Are bidders held to whatever the auction terms and conditions are, no matter if they are in one point type, written in Latin, spoken in Koro, or otherwise clearly not understandable? I would offer maybe not — probably not — especially in a court of law in the United States.

A recent case (Oak Ledge Properties, LLC v. HUB Realty Company, Inc. TL 20-000268, November 16, 2020) cited this below case from 1874 (for those who claim old cases such as this aren’t referenced,) which held in part:

Such a sale is supposed to be made with full understanding between auctioneer and bidders, and when such is not the case intelligent competition, which auction sales are supposed to invite, cannot be had.

Ives v. Tregent, 29 Mich. 390 (1874)

Full understanding? Really? In other words, do the bidders have to know the terms? While we’ve had numerous cases in the United States more recently holding bidders are held to “announced” terms even if they don’t hear or understand, would that apply in all circumstances?

Previously we noted this stunning list of cases that refers (with one exception) to “announced” terms and with that exception differentiating between published versus announced, noting “neglected to read,” rather than comprehension: https://mikebrandlyauctioneer.wordpress.com/2021/08/30/bidder-know-hear-understand/.

Nevertheless, here we are likely being retained yet again where the auction company is clearly hiding, disguising, concealing the terms of the auction so bidders bid unaware. Then, when the buyer complains, the auction company pulls out the otherwise unseen/unheard terms to argue the bidder is bound.

It would seem to us that auctioneers should clearly and unmistakably disclose the terms and conditions of the auction in prominent, unmistakable, conspicuous language — preferably in writing. If not, a lawsuit you win or lose is still a lawsuit.

Why would auctioneers be hiding — concealing — terms and conditions, and more specifically, only some of them? What they are doing is completely shrouding the bad news, so bidders bid with more confidence that all is well.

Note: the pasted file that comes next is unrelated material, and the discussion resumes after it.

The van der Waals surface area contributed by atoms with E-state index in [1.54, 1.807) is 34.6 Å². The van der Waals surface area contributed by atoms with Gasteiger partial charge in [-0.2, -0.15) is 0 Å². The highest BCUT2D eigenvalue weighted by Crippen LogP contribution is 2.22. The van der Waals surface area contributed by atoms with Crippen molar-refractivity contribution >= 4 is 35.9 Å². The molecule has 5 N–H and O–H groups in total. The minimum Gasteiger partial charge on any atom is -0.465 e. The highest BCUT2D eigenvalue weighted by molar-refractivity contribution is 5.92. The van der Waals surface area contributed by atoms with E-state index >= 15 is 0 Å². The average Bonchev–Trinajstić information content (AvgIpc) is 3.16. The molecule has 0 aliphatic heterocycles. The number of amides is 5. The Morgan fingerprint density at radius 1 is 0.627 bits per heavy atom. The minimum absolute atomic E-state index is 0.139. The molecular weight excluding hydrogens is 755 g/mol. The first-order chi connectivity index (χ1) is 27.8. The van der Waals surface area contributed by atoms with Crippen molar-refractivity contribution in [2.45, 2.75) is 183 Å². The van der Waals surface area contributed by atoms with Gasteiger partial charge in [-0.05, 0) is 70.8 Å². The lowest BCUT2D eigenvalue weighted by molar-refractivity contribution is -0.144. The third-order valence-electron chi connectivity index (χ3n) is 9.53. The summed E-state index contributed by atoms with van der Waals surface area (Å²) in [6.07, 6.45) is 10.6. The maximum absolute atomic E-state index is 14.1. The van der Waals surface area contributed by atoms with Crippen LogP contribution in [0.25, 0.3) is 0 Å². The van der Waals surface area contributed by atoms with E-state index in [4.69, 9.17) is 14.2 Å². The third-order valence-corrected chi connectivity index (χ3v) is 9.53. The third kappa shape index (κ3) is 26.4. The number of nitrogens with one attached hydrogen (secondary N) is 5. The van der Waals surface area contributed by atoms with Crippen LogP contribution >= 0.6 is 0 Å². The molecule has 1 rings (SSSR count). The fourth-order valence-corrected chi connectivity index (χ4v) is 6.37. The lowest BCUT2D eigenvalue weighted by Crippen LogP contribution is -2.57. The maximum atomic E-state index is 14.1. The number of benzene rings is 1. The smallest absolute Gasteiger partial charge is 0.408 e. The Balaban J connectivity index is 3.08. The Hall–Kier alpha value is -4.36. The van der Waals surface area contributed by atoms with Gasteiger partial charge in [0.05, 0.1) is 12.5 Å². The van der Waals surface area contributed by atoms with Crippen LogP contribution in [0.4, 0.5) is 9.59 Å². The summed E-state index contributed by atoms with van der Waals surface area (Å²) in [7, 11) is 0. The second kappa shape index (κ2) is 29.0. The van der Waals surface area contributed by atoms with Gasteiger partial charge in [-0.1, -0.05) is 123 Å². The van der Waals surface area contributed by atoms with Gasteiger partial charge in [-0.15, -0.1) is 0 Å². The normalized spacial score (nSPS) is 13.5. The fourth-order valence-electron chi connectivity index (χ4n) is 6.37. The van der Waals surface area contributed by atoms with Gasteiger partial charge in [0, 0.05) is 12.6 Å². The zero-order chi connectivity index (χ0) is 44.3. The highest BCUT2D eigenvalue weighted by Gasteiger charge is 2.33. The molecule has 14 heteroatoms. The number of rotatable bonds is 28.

Yet, we know the full disclosure is always a better strategy so that bidders don’t hesitate to bid worried about the “winners curse.” Full disclosure, good or bad, is the best strategy: https://mikebrandlyauctioneer.wordpress.com/2020/10/16/providing-as-much-information-as-possible/.

We have even offered a fairly good argument for disclosing stigmatizations, such as murder, haunted, and the like: https://mikebrandlyauctioneer.wordpress.com/2021/08/07/disclosing-stigmatizations/. In other words, with more disclosure, you help your seller realize more in proceeds and avoid costly litigation.

We’ve even noted that disclaimers such as “AS IS” and “WHERE IS” should be conspicuous to be truly enforceable. Here again, it’s all about adequate disclosure and not hiding, disguising nor concealing important terms and conditions: https://mikebrandlyauctioneer.wordpress.com/2021/09/13/conspicuous-auction-disclaimers/.

Relatedly, we’ve consistently held that auctioneers should (adequately) disclose “all known material facts” regarding what they are putting up for auction. Material facts are widely considered facts about the subject property that would cause a buyer to make a different decision regarding the same: https://mikebrandlyauctioneer.wordpress.com/2014/07/21/all-known-material-facts/.

Of course, auctioneers want bidders/buyers to make a “different decision” if that choice is to bid again and must advocate for their sellers and clients otherwise. Could a non-material (insignificant/known) fact be withheld (or not actually disclosed) from bidders in light of the goal to maximize the seller’s position? Auctioneers have successfully made that argument for decades.

Those who attend auctions in search of (and in exchange for) the “prospect of a deal” know to expect sales talk, pressure, and traditional auctioneer techniques which tend to encourage bidding — most notably that fast-talking and related which can [sometimes] suspend bidders’ ability to think clearly … it’s a more than an equitable trade that continues to benefit the auction industry for all involved.

Mike Brandly, Auctioneer, CAI, CAS, AARE has been an auctioneer and certified appraiser for over 30 years. His company’s auctions are located at: Mike Brandly, Auctioneer, RES Auction Services, and Goodwill Columbus Car Auction. He serves as Distinguished Faculty at Hondros College, Executive Director of The Ohio Auction School, and an Instructor at the National Auctioneers Association’s Designation Academy and Western College of Auctioneering. He is faculty at the Certified Auctioneers Institute held at Indiana University and is approved by The Supreme Court of Ohio for attorney education.